Bulletin #7039, Getting Geared Up for Maple Sugaring: Supplies and Equipment Needed for 1 to 50 Taps
By Jason Lilley, Assistant Extension Professor, Sustainable Agriculture and Maple Industry Educator, University of Maine Cooperative Extension
Table of Contents
- Tree Identification
- Sap Collection Options
- Sap Storage
- Boiling Options
- Fuel Source
- Determining When Done
- Additional Resources
Producing maple syrup is a fun and rewarding activity and a sure sign of the onset of spring in Maine. To be successful with sugaring there are some key tools and equipment that are needed. This factsheet will list the supplies needed for an operation between 1 and 50 taps, and will make distinctions between bare minimum supplies, and supplies that will increase your efficiency of production and the quality of your finished product. The majority of the listed materials can be found at a local maple equipment supplier, or at most local hardware and feed stores throughout Maine and the rest of the Northeast.
If you are just getting started with maple production and are unfamiliar with which trees to tap, a good tree identification book will be helpful. While any type of maple tree can be tapped, sugar maples produce sap with the highest sugar content, followed by red and Norway maples.
- Forest Trees of Maine, published by the Maine Forest Service, is an excellent resource available both in print and on-line.
- Surveyors’ tape or other marking materials can be used to identify trees for tapping while the foliage is on, which is the easiest time to identify species.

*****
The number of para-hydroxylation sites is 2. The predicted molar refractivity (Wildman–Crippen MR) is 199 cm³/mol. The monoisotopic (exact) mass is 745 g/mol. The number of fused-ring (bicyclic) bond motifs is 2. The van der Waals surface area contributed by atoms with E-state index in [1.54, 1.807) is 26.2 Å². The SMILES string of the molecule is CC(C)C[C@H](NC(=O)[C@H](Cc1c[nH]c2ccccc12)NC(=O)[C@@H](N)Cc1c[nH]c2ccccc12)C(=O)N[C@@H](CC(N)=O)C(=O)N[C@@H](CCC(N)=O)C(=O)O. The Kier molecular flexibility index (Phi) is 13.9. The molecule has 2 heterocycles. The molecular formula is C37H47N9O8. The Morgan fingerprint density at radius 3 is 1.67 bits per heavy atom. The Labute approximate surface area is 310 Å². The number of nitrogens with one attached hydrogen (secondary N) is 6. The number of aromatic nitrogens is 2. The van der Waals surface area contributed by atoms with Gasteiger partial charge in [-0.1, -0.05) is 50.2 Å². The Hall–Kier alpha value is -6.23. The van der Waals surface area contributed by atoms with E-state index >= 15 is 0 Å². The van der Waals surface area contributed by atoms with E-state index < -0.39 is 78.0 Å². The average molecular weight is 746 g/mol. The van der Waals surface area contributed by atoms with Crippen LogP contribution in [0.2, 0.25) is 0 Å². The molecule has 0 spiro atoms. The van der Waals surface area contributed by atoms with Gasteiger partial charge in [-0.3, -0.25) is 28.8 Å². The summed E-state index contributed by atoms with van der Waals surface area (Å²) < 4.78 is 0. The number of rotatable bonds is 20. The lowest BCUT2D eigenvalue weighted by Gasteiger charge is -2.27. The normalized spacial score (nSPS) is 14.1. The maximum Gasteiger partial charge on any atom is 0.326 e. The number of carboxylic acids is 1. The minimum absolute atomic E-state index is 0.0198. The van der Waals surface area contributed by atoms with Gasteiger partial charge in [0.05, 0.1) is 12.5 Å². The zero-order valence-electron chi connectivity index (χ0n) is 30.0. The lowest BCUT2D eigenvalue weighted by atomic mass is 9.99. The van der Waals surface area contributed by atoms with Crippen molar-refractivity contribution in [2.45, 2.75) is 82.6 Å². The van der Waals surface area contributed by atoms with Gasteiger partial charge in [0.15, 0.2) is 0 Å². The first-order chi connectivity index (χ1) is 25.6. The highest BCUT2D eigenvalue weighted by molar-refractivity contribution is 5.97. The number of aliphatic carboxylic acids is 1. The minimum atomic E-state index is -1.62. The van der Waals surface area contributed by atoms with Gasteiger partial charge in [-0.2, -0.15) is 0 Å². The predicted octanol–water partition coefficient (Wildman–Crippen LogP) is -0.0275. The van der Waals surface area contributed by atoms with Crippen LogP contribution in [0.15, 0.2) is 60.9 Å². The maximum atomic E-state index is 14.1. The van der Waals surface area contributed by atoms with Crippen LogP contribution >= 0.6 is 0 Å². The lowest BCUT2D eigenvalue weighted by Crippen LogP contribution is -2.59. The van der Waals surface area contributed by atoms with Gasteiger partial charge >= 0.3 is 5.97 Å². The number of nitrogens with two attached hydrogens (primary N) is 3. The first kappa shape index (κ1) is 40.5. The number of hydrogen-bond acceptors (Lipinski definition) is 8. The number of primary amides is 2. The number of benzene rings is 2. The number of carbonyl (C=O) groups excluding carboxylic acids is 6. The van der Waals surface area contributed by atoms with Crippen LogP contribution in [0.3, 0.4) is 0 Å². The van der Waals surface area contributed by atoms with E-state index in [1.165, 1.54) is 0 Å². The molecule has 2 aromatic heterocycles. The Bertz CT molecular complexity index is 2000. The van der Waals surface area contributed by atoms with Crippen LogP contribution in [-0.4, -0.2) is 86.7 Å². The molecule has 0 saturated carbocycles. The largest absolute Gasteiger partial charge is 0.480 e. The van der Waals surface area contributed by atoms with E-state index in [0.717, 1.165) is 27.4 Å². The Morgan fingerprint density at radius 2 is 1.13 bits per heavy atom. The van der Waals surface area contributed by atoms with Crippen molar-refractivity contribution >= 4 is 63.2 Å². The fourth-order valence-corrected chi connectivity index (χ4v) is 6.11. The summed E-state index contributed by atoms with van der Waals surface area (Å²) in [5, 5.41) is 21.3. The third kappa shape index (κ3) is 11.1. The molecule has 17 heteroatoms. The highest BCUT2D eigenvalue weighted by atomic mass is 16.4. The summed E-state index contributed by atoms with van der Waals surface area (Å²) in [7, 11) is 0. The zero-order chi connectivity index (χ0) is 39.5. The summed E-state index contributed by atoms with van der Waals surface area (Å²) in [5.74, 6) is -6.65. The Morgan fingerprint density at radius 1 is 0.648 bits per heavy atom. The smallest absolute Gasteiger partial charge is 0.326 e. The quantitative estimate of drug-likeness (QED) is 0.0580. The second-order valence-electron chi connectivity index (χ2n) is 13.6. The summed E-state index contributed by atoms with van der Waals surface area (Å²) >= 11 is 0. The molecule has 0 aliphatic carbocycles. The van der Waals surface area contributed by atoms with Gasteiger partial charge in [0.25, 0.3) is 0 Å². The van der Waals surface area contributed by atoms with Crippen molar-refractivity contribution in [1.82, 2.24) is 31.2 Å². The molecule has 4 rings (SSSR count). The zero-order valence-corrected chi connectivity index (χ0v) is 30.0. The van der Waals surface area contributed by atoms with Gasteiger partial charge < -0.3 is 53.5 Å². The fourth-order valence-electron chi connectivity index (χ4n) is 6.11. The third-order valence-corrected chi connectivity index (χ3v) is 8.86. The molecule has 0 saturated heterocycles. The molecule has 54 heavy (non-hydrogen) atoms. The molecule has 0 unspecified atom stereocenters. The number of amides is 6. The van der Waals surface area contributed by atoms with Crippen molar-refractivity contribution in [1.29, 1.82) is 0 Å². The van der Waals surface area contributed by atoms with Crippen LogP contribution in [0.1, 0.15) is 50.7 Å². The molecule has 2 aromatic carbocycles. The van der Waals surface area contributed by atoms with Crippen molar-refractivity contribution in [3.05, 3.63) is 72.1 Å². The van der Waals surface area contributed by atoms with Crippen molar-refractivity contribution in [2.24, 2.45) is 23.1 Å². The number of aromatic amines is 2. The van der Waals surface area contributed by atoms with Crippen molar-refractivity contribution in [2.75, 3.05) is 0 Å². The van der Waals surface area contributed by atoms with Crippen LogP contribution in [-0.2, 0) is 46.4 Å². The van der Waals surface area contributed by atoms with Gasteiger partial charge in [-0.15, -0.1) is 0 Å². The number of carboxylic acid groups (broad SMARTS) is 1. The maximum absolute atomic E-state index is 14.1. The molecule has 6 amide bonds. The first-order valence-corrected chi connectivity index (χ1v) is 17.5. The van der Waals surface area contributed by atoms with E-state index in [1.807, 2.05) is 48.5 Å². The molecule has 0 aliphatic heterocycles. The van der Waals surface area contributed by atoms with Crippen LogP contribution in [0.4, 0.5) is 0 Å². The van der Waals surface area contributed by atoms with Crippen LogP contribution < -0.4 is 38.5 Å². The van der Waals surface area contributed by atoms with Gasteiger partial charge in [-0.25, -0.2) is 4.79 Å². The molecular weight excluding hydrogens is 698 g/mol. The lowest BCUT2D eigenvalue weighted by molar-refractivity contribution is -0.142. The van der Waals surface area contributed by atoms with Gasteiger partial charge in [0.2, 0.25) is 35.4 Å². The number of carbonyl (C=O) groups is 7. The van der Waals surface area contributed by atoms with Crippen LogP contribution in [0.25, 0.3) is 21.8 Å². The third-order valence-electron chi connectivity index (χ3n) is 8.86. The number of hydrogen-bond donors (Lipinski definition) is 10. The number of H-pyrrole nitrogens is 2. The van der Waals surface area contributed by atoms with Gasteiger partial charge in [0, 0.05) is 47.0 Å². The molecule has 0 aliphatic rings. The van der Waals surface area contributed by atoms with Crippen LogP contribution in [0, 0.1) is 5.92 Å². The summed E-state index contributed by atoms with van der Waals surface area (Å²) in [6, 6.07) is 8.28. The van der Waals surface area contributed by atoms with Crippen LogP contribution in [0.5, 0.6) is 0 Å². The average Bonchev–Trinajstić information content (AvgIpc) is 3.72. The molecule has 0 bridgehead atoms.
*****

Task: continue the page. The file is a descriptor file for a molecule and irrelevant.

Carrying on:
- Spouts: Current guidelines recommend taphole sizes of 5/16”. While you may find 7/16” spouts for sale they cause more damage to the trees than the newer 5/16” spouts. You may also find 3/16″ spouts and systems for sale. Research has demonstrated that these systems can result in reduced yields after a few years of use, so we recommend the 5/16″ spouts for most producers. Choose spouts made of food-grade plastic or stainless steel. Old tin spouts may contain significant amounts of lead and should be avoided. Spouts are specific to bucket systems, or tubing systems so be sure to identify how many of each you plan to use.
- Drill bit: Once you choose the size spout that you will use, choose a drill bit that matches that size. Drill bits produced specifically for maple production are designed to pull out more shavings from the tap hole. Consider buying a maple specific 5/16” drill bit.
- Drill: Battery-powered drill and extra batteries.
- Mallet for setting taps: Rubber mallets work well for setting taps. The rubber helps get the tap set without overdriving. Overdriving taps can split the tree, increasing damage to the tree and causing sap loss. Hammers can also be used for setting taps if used carefully.
2-Gallon Sap Bucket Systems:
- Spouts with hanger hooks: If you choose to use the traditional 2-gallon sap buckets, be sure to buy spouts that include a hook on them to hang the bucket from.
- Buckets: Buckets should be made of food-grade plastic or aluminum. Galvanized buckets may contain lead, which will leach into the sap. Avoid non-food grade containers such as box store buckets, kitty litter containers, etc. Also avoid containers that had other types of food in them, which will impart an off-flavor to your syrup.